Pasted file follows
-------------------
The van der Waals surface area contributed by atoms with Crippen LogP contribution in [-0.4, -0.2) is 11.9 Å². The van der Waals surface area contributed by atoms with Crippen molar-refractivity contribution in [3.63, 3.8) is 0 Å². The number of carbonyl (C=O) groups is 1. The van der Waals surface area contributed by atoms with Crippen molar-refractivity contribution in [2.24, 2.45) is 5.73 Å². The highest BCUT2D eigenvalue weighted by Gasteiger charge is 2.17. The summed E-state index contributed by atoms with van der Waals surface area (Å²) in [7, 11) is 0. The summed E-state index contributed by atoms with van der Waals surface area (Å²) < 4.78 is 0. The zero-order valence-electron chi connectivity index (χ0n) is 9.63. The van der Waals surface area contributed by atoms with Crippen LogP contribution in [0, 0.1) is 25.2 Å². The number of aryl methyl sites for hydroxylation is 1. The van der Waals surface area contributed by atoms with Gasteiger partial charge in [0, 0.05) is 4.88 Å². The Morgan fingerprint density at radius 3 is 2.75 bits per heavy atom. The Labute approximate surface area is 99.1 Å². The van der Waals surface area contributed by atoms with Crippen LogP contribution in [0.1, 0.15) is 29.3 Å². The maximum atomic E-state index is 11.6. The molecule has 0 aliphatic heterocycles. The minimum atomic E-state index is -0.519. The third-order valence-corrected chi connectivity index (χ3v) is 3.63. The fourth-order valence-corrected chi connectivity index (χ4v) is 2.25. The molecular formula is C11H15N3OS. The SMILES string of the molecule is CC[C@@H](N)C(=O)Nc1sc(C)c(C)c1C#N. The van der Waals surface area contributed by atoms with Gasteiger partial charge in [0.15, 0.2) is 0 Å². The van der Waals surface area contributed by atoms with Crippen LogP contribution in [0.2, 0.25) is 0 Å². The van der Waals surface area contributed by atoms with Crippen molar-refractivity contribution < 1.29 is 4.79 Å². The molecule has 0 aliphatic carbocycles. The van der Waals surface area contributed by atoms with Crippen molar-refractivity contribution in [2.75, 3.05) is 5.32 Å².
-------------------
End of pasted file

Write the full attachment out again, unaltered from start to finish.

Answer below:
The van der Waals surface area contributed by atoms with Crippen LogP contribution in [-0.4, -0.2) is 11.9 Å². The van der Waals surface area contributed by atoms with Crippen molar-refractivity contribution in [3.63, 3.8) is 0 Å². The number of carbonyl (C=O) groups is 1. The van der Waals surface area contributed by atoms with Crippen molar-refractivity contribution in [2.24, 2.45) is 5.73 Å². The highest BCUT2D eigenvalue weighted by Gasteiger charge is 2.17. The summed E-state index contributed by atoms with van der Waals surface area (Å²) in [7, 11) is 0. The summed E-state index contributed by atoms with van der Waals surface area (Å²) < 4.78 is 0. The zero-order valence-electron chi connectivity index (χ0n) is 9.63. The van der Waals surface area contributed by atoms with Crippen LogP contribution in [0, 0.1) is 25.2 Å². The number of aryl methyl sites for hydroxylation is 1. The van der Waals surface area contributed by atoms with Gasteiger partial charge in [0, 0.05) is 4.88 Å². The Morgan fingerprint density at radius 3 is 2.75 bits per heavy atom. The Labute approximate surface area is 99.1 Å². The van der Waals surface area contributed by atoms with Crippen LogP contribution in [0.1, 0.15) is 29.3 Å². The maximum atomic E-state index is 11.6. The molecule has 0 aliphatic heterocycles. The minimum atomic E-state index is -0.519. The third-order valence-corrected chi connectivity index (χ3v) is 3.63. The fourth-order valence-corrected chi connectivity index (χ4v) is 2.25. The molecular formula is C11H15N3OS. The SMILES string of the molecule is CC[C@@H](N)C(=O)Nc1sc(C)c(C)c1C#N. The van der Waals surface area contributed by atoms with Gasteiger partial charge in [0.15, 0.2) is 0 Å². The van der Waals surface area contributed by atoms with Crippen LogP contribution in [0.2, 0.25) is 0 Å². The van der Waals surface area contributed by atoms with Crippen molar-refractivity contribution < 1.29 is 4.79 Å². The molecule has 0 aliphatic carbocycles. The van der Waals surface area contributed by atoms with Crippen molar-refractivity contribution in [2.75, 3.05) is 5.32 Å².